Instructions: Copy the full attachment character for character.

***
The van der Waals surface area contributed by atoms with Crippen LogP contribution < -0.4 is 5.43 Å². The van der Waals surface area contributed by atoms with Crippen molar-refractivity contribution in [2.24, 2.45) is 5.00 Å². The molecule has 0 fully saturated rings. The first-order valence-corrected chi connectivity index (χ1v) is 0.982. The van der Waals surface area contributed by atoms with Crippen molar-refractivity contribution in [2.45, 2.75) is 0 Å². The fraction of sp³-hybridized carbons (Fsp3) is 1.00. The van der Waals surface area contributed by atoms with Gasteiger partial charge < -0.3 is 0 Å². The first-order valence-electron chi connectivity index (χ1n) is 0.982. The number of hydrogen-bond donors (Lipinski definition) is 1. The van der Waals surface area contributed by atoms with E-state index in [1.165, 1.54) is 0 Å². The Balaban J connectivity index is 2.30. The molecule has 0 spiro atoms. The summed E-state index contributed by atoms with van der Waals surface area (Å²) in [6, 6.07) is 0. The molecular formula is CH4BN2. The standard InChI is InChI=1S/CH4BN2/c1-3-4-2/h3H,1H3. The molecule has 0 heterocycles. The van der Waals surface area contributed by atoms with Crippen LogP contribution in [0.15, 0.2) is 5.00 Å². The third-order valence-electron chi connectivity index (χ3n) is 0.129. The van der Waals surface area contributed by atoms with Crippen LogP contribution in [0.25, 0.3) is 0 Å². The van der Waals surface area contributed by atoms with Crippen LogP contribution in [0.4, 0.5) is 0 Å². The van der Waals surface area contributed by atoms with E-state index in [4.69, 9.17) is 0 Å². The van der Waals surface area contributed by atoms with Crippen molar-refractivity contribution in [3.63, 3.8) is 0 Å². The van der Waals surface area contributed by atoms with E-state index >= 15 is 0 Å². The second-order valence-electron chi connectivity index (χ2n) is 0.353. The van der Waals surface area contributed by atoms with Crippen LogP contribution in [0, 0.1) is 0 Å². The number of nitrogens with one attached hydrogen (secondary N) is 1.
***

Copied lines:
The van der Waals surface area contributed by atoms with Crippen LogP contribution < -0.4 is 5.43 Å². The van der Waals surface area contributed by atoms with Crippen molar-refractivity contribution in [2.24, 2.45) is 5.00 Å². The molecule has 0 fully saturated rings. The first-order valence-corrected chi connectivity index (χ1v) is 0.982. The van der Waals surface area contributed by atoms with Crippen molar-refractivity contribution in [2.45, 2.75) is 0 Å². The fraction of sp³-hybridized carbons (Fsp3) is 1.00. The van der Waals surface area contributed by atoms with Gasteiger partial charge < -0.3 is 0 Å². The first-order valence-electron chi connectivity index (χ1n) is 0.982. The number of hydrogen-bond donors (Lipinski definition) is 1. The van der Waals surface area contributed by atoms with E-state index in [1.165, 1.54) is 0 Å². The Balaban J connectivity index is 2.30. The molecule has 0 spiro atoms. The summed E-state index contributed by atoms with van der Waals surface area (Å²) in [6, 6.07) is 0. The molecular formula is CH4BN2. The standard InChI is InChI=1S/CH4BN2/c1-3-4-2/h3H,1H3. The molecule has 0 heterocycles. The van der Waals surface area contributed by atoms with Crippen LogP contribution in [0.15, 0.2) is 5.00 Å². The third-order valence-electron chi connectivity index (χ3n) is 0.129. The van der Waals surface area contributed by atoms with Crippen LogP contribution in [0.25, 0.3) is 0 Å². The van der Waals surface area contributed by atoms with Crippen LogP contribution in [0.4, 0.5) is 0 Å². The van der Waals surface area contributed by atoms with E-state index in [4.69, 9.17) is 0 Å². The van der Waals surface area contributed by atoms with Crippen molar-refractivity contribution in [3.63, 3.8) is 0 Å². The van der Waals surface area contributed by atoms with E-state index >= 15 is 0 Å². The second-order valence-electron chi connectivity index (χ2n) is 0.353. The van der Waals surface area contributed by atoms with Crippen LogP contribution in [0, 0.1) is 0 Å². The number of nitrogens with one attached hydrogen (secondary N) is 1.